How AI will unlock billions of dollars in economic value for Saudi health sector

Special How AI will unlock billions of dollars in economic value for Saudi health sector
Such advancements align with Saudi Arabia’s ambition to emerge as a regional technology hub, with the medical sector being a key division benefiting from this digital transition. (AFP filephoto for illustrative purposes)
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Updated 03 May 2024

How AI will unlock billions of dollars in economic value for Saudi health sector

How AI will unlock billions of dollars in economic value for Saudi health sector
  • AI and machine learning are revolutionizing patient outcomes and healthcare service efficiency
  • Integration of AI in medical administration to revolutionize resource allocation, optimize hospital operations

RIYADH: Saudi Arabia’s health-tech sector is undergoing substantial transformation driven by artificial intelligence, promising significant economic and operational benefits.

A McKinsey & Co. analysis forecasts that by 2030 AI could unlock $15 to $27 billion in economic value for the Kingdom’s medical sector. 

This can be achieved by automating up to 40 percent of healthcare tasks, enhancing efficiency and reducing manual workload. 

Such advancements align with Saudi Arabia’s ambition to emerge as a regional technology hub, with the medical sector being a key division benefiting from this digital transition.

Crown Prince Mohammed bin Salman has highlighted the potential of this revolution, and is quoted as saying: “We are living in a time of scientific innovation, unprecedented technology, and unlimited growth prospects. These new technologies, such as artificial intelligence and the Internet of Things, if used optimally, can spare the world many disadvantages and can bring enormous benefits to the world.”

Time of transformation

In a recent interview with Arab News, Nadine Hachach-Haram, a surgeon and co-founder of the health-tech platform Proximie, shared her observations about the transformative applications of AI. She said this could be used for enhancing patient safety, communication, and service efficiency across Saudi Arabia’s healthcare sector.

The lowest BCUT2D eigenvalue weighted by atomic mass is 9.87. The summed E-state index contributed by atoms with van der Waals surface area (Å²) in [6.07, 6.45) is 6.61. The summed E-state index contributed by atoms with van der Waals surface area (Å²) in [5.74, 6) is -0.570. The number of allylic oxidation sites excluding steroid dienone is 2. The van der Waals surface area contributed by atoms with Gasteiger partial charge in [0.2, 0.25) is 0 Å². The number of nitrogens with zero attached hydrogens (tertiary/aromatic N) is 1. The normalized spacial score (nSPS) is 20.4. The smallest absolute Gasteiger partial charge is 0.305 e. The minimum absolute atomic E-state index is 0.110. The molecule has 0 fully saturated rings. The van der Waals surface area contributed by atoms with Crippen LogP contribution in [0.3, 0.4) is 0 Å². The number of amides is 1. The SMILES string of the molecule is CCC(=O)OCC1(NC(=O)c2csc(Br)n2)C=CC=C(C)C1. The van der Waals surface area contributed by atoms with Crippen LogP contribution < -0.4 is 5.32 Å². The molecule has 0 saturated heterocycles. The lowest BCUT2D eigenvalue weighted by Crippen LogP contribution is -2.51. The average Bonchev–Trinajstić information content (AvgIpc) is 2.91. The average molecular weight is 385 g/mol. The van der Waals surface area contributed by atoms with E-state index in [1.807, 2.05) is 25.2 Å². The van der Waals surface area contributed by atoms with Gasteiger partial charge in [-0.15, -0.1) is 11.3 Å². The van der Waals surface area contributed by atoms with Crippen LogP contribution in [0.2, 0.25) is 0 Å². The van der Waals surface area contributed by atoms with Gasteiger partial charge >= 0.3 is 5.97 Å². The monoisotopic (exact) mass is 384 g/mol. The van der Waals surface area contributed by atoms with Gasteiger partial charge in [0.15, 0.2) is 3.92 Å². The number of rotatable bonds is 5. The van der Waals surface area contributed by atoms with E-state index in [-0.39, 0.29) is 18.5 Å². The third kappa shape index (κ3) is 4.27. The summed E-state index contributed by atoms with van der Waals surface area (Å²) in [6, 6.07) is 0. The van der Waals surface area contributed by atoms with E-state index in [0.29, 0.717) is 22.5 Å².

Nadine Hachach-Haram is a surgeon and co-founder of the health-tech platform Proximie. (Supplied)

“AI use allows the automation of necessary but time-consuming and tedious administrative processes,” Hachach-Haram said. “AI implementation will help minimize errors, optimize efficiency, revolutionize patient care, and improve global healthcare accessibility.” 

She also underscored the government’s approach to fostering AI, including initiatives such as the National Data Bank and cloud infrastructure to support public and private sector collaboration.

Hachach-Haram explained that AI and machine learning are revolutionizing patient outcomes and healthcare service efficiency in the Kingdom as the nation embraces these technologies to align with the Saudi Health Sector Transformation Program. 

This undertaking is a pivotal element of the Ministry of Health’s strategy under Vision 2030, which aims to enhance medical care access and modernize facilities to ensure the well-being of the populace.

Proximie, a global healthcare platform, is at the forefront of this shift, playing a critical role in the SEHA Virtual Hospital’s efforts to overcome geographical constraints, enhance patient safety, and facilitate the sharing of medical expertise across Saudi Arabia.

Hachach-Haram highlighted the use of AI in a medical setting. “The hospital utilizes AI to triage caseloads and employs the latest imaging technologies to aid in remote scan interpretations.”